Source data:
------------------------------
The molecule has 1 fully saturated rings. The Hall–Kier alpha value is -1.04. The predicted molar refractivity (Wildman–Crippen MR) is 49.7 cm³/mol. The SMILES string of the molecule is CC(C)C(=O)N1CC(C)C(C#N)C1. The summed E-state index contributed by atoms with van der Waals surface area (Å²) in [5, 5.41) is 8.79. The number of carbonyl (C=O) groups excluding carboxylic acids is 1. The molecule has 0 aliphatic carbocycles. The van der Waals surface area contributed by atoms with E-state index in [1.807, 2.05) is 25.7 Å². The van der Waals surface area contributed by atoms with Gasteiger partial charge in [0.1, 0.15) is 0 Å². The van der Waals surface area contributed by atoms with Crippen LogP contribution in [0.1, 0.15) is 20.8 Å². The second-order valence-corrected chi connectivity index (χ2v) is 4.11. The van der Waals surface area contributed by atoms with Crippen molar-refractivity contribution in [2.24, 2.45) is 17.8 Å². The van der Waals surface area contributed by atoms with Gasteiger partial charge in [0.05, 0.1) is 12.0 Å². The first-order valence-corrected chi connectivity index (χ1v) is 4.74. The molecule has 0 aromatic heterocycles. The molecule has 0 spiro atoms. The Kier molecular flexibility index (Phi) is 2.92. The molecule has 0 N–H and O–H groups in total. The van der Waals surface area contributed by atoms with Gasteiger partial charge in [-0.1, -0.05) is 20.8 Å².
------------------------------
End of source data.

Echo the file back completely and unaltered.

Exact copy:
The molecule has 1 fully saturated rings. The Hall–Kier alpha value is -1.04. The predicted molar refractivity (Wildman–Crippen MR) is 49.7 cm³/mol. The SMILES string of the molecule is CC(C)C(=O)N1CC(C)C(C#N)C1. The summed E-state index contributed by atoms with van der Waals surface area (Å²) in [5, 5.41) is 8.79. The number of carbonyl (C=O) groups excluding carboxylic acids is 1. The molecule has 0 aliphatic carbocycles. The van der Waals surface area contributed by atoms with E-state index in [1.807, 2.05) is 25.7 Å². The van der Waals surface area contributed by atoms with Gasteiger partial charge in [0.1, 0.15) is 0 Å². The van der Waals surface area contributed by atoms with Crippen LogP contribution in [0.1, 0.15) is 20.8 Å². The second-order valence-corrected chi connectivity index (χ2v) is 4.11. The van der Waals surface area contributed by atoms with Crippen molar-refractivity contribution in [2.24, 2.45) is 17.8 Å². The van der Waals surface area contributed by atoms with Gasteiger partial charge in [0.05, 0.1) is 12.0 Å². The first-order valence-corrected chi connectivity index (χ1v) is 4.74. The molecule has 0 aromatic heterocycles. The molecule has 0 spiro atoms. The Kier molecular flexibility index (Phi) is 2.92. The molecule has 0 N–H and O–H groups in total. The van der Waals surface area contributed by atoms with Gasteiger partial charge in [-0.1, -0.05) is 20.8 Å².